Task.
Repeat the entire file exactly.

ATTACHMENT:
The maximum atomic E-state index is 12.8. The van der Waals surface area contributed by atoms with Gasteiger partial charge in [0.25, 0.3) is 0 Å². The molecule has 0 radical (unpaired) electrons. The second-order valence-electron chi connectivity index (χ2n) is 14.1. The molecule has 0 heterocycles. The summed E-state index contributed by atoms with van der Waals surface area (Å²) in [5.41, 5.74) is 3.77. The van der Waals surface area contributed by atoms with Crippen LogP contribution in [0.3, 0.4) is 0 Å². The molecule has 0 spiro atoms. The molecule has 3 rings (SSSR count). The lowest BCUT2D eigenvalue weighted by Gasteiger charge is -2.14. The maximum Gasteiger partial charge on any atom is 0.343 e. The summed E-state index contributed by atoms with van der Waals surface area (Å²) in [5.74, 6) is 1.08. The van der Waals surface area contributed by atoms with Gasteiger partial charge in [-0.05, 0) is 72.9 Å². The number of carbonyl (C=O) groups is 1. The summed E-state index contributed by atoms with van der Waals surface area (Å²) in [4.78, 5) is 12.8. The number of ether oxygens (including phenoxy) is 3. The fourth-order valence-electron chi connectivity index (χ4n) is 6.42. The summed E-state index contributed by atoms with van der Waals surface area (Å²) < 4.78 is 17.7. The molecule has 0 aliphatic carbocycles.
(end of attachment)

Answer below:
The maximum atomic E-state index is 12.8. The van der Waals surface area contributed by atoms with Gasteiger partial charge in [0.25, 0.3) is 0 Å². The molecule has 0 radical (unpaired) electrons. The second-order valence-electron chi connectivity index (χ2n) is 14.1. The molecule has 0 heterocycles. The summed E-state index contributed by atoms with van der Waals surface area (Å²) in [5.41, 5.74) is 3.77. The van der Waals surface area contributed by atoms with Crippen LogP contribution in [0.3, 0.4) is 0 Å². The molecule has 0 spiro atoms. The molecule has 3 rings (SSSR count). The lowest BCUT2D eigenvalue weighted by Gasteiger charge is -2.14. The maximum Gasteiger partial charge on any atom is 0.343 e. The summed E-state index contributed by atoms with van der Waals surface area (Å²) in [5.74, 6) is 1.08. The van der Waals surface area contributed by atoms with Gasteiger partial charge in [-0.05, 0) is 72.9 Å². The number of carbonyl (C=O) groups is 1. The summed E-state index contributed by atoms with van der Waals surface area (Å²) in [4.78, 5) is 12.8. The number of ether oxygens (including phenoxy) is 3. The fourth-order valence-electron chi connectivity index (χ4n) is 6.42. The summed E-state index contributed by atoms with van der Waals surface area (Å²) < 4.78 is 17.7. The molecule has 0 aliphatic carbocycles.